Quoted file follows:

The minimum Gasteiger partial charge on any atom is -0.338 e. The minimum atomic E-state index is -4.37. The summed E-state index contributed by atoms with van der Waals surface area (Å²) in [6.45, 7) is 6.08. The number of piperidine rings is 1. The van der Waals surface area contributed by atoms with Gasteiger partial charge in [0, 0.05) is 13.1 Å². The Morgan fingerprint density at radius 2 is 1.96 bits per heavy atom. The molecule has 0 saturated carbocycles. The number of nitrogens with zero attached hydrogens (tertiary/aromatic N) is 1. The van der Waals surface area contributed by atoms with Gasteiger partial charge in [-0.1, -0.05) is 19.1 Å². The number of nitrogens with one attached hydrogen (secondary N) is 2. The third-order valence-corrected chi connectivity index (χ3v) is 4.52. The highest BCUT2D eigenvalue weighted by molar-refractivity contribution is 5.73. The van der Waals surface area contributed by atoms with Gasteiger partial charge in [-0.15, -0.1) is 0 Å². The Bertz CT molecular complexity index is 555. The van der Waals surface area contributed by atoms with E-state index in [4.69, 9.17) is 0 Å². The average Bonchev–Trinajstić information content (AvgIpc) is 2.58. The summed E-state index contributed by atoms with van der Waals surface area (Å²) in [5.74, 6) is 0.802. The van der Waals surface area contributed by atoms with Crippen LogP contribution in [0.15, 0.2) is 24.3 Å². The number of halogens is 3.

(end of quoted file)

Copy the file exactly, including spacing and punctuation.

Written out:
The minimum Gasteiger partial charge on any atom is -0.338 e. The minimum atomic E-state index is -4.37. The summed E-state index contributed by atoms with van der Waals surface area (Å²) in [6.45, 7) is 6.08. The number of piperidine rings is 1. The van der Waals surface area contributed by atoms with Gasteiger partial charge in [0, 0.05) is 13.1 Å². The Morgan fingerprint density at radius 2 is 1.96 bits per heavy atom. The molecule has 0 saturated carbocycles. The number of nitrogens with zero attached hydrogens (tertiary/aromatic N) is 1. The van der Waals surface area contributed by atoms with Gasteiger partial charge in [-0.1, -0.05) is 19.1 Å². The number of nitrogens with one attached hydrogen (secondary N) is 2. The third-order valence-corrected chi connectivity index (χ3v) is 4.52. The highest BCUT2D eigenvalue weighted by molar-refractivity contribution is 5.73. The van der Waals surface area contributed by atoms with Gasteiger partial charge in [-0.15, -0.1) is 0 Å². The Bertz CT molecular complexity index is 555. The van der Waals surface area contributed by atoms with E-state index in [4.69, 9.17) is 0 Å². The average Bonchev–Trinajstić information content (AvgIpc) is 2.58. The summed E-state index contributed by atoms with van der Waals surface area (Å²) in [5.74, 6) is 0.802. The van der Waals surface area contributed by atoms with Crippen LogP contribution in [0.15, 0.2) is 24.3 Å². The number of halogens is 3.